Sharp, William (1856-1905)
Sharp, William (1856-1905)
Scottish poet, biographer, and editor, who also achieved fame under the name of "Fiona MacLeod"—not so much a literary pseudonym as virtually a psychic secondary personality. Sharp was born in Paisley, Scotland, on September 12, 1856, and spent his childhood in the Scottish Highlands. He ran away from home three times, on one occasion spending a whole summer in a gypsy encampment. He studied for two years as a student at Glasgow University before becoming an attorney's clerk.
He suffered from ill health and his family sent him on a Pacific cruise. Afterward he settled in London as a bank clerk, eventually becoming acquainted with literary circles that included B. G. Rossetti and Walter Pater.
Pater encouraged his literary work, which first appeared in the Pall Mall Gazette. Then in 1885 Sharp became the art critic for the Glasgow Herald. In the same year he married his first cousin Elizabeth Amelia Sharp, who became companion and co-worker as well as wife. They worked jointly on the anthology Lyra Celtica (1896). Sharp abandoned banking for a journalistic career, becoming editor of The Pagan Review in 1892. He traveled throughout Europe and even visited the United States, where he met Walt Whitman.
Sharp's enthusiasm for the Celtic literary revival brought him into contact with William Butler Yeats and the Isis Urania Temple of the famous Hermetic Order of the Golden Dawn magical society. Here he was initiated into the Neophyte grade. This occult connection may have been a stimulus to the development of his anima personality of "Fiona MacLeod." Sharp and "Fiona" remained distinctly different identities in literary style and outlook, even corresponding with friends as separate personalities for many years.
Sharp himself kept up a correspondence with Yeats and George W. Russell on occult and mystical experiments, while also writing to them on literary, poetical, and Celtic matters as "Fiona MacLeod."
The identical nature of the two personalities remained a closely guarded secret among Sharp, his wife, and one or two personal friends until after Sharp's death. The "Fiona" letters were in the handwriting of Sharp's sister, but their style and personality were those of a distinct individual. "Fiona's" letters, poems, and books were quite feminine in outlook, quite unlike the masculine lifestyle and writings of the bearded Sharp.
The "Fiona" works played a leading part in the Scottish Celtic literary revival and were the product of automatic writing by Sharp, who virtually acknowledged "Fiona" as a separate personality. She was said to be a distant cousin and even had a biography in the prestigious British biographical annual Who's Who.
Sharp died December 12, 1905, after catching a cold during a visit to a friend in Sicily. His widow died a few years later, leaving two large packets of materials "to be destroyed unexamined." It is believed that these may have contained Golden Dawn documents.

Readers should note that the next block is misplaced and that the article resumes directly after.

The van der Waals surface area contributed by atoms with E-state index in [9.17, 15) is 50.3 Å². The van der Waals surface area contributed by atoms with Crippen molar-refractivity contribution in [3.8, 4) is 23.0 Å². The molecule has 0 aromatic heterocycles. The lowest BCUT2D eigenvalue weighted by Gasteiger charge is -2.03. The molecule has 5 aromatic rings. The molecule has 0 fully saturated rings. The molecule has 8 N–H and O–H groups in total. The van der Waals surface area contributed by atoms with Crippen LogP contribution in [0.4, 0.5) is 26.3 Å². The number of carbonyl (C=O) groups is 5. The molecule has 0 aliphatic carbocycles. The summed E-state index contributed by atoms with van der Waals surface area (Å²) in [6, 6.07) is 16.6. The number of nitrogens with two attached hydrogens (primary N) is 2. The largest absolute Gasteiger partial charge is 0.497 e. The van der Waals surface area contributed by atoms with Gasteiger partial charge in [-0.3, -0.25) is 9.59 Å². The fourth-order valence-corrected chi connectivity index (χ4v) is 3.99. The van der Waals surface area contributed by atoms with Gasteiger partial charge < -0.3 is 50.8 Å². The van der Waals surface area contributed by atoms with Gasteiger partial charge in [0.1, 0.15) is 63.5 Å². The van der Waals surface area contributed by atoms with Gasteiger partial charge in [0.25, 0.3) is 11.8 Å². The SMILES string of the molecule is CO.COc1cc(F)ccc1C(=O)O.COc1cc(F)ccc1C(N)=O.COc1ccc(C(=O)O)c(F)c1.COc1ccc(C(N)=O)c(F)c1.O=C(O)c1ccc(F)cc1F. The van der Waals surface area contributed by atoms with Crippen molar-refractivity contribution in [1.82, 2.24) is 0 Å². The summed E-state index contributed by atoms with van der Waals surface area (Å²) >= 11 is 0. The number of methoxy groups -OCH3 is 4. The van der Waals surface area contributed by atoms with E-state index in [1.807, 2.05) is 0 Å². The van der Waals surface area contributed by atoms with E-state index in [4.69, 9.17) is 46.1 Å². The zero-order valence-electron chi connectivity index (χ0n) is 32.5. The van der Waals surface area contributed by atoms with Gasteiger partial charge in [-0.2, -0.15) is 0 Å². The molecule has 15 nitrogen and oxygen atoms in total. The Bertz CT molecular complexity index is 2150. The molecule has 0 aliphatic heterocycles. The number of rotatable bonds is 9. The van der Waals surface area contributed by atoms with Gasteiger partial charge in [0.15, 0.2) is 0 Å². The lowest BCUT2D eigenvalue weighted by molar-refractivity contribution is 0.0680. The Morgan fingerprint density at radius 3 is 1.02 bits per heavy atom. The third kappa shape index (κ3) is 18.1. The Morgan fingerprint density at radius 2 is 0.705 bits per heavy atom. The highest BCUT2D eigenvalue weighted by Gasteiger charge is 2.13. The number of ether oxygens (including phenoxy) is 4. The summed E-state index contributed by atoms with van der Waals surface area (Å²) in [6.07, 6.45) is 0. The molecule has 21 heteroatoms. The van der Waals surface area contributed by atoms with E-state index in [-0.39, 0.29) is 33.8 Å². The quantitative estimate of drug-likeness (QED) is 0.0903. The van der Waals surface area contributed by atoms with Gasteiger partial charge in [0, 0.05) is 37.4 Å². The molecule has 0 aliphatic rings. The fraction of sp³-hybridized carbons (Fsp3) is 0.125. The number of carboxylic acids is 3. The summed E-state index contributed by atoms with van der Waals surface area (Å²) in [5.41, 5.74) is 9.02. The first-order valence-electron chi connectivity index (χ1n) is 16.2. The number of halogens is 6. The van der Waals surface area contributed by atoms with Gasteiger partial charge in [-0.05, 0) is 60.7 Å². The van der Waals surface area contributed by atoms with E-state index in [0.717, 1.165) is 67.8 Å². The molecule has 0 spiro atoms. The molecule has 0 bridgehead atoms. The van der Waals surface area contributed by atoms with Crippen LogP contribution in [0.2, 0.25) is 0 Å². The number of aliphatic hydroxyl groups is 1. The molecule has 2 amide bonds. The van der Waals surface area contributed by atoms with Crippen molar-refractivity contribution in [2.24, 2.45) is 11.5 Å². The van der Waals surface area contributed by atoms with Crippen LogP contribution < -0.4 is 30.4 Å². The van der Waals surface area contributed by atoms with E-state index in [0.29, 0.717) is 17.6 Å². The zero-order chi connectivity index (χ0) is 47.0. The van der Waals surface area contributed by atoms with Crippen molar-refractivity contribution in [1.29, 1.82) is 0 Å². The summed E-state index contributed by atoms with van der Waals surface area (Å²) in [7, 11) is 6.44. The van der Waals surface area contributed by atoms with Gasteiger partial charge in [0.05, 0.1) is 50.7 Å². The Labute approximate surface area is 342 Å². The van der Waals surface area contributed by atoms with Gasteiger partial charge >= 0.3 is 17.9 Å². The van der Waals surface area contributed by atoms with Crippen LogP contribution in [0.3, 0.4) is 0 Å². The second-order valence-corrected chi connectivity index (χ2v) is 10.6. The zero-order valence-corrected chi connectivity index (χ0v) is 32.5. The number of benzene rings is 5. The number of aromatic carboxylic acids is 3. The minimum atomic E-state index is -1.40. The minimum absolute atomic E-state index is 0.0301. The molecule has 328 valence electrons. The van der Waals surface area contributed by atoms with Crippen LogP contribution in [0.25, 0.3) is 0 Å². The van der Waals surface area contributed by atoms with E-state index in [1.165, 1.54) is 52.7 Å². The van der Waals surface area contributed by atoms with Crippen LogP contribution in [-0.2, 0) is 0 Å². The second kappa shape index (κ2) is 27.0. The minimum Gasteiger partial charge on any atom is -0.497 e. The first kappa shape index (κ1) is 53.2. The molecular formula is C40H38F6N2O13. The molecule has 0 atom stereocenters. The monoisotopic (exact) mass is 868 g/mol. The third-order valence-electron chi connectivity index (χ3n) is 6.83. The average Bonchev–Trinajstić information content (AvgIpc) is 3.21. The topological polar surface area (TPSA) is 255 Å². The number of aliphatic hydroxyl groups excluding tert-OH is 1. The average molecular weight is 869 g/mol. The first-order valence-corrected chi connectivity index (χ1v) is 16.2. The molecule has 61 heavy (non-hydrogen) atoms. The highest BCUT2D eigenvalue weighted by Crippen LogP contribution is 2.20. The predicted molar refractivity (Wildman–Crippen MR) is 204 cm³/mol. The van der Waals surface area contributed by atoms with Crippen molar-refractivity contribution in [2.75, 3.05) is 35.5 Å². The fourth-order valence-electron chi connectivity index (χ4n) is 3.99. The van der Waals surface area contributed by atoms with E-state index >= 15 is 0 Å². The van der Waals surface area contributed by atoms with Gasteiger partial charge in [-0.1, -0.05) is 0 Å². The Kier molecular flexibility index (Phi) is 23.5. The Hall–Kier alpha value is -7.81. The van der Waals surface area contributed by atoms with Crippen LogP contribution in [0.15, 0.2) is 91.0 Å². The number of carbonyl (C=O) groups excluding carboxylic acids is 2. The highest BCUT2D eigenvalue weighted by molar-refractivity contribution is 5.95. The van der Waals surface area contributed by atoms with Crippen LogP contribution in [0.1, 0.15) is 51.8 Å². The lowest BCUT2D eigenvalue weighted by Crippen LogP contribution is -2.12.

MacLeod, Fiona. The Divine Adventure. Portland, Maine: T. B. Mosher, 1903.
——. The Dominion of Dreams. New York: F. A. Stokes, 1900.
——. Green Fire. N.p., 1896.
——. The Immortal Hour. Portland, Maine: T. B. Mosher, 1907.
——. The Mountain Lovers. N.p., 1895.
——. Pharais. Chicago: Stone & KImball, 1895.
——. The Sin-Eater. New York: Duffield, 1910.
——. The Washer of the Ford. New York: Stone & Kimball, 1896.
——. Winged Destiny. New York: Dufdfield, 1910.
Sharp, William. Earth's Voices. N.p., 1884.
——. Flower o' the Vine. N.p., 1894.
——. Human Inheritance. N.p., 1882.
——. Life of D. G. Rossetts. N.p., 1882.
"Sharp, William (1856-1905)." Encyclopedia of Occultism and Parapsychology. . Encyclopedia.com. (July 27, 2017). http://www.encyclopedia.com/science/encyclopedias-almanacs-transcripts-and-maps/sharp-william-1856-1905
"Sharp, William (1856-1905)." Encyclopedia of Occultism and Parapsychology. . Retrieved July 27, 2017 from Encyclopedia.com: http://www.encyclopedia.com/science/encyclopedias-almanacs-transcripts-and-maps/sharp-william-1856-1905
William Sharp, pseud. Fiona Macleod (fē´nə məkloud´, fēō´nə), 1855–1905, Scottish poet and man of letters. Under his own name he wrote literary biographies; poems, including the volume Earth's Voices (1884); and novels, notably Silence Farm (1899). With his wife he compiled the anthology Lyra Celtica (1896). Under the name Fiona Macleod, supposedly a talented Celtic lady, Sharp wrote his best novels and poems, including Pharais (1894), The Mountain Lovers (1895), and The Washer of the Ford (1896), as well as two plays, The House of Usna (1903) and The Immortal Hour (1908). Delicate and romantic, these works treat life in Scotland, evoking a haunting, almost supernatural atmosphere.
See biography by F. Alaya (1970).
"Sharp, William." The Columbia Encyclopedia, 6th ed.. . Encyclopedia.com. (July 27, 2017). http://www.encyclopedia.com/reference/encyclopedias-almanacs-transcripts-and-maps/sharp-william
"Sharp, William." The Columbia Encyclopedia, 6th ed.. . Retrieved July 27, 2017 from Encyclopedia.com: http://www.encyclopedia.com/reference/encyclopedias-almanacs-transcripts-and-maps/sharp-william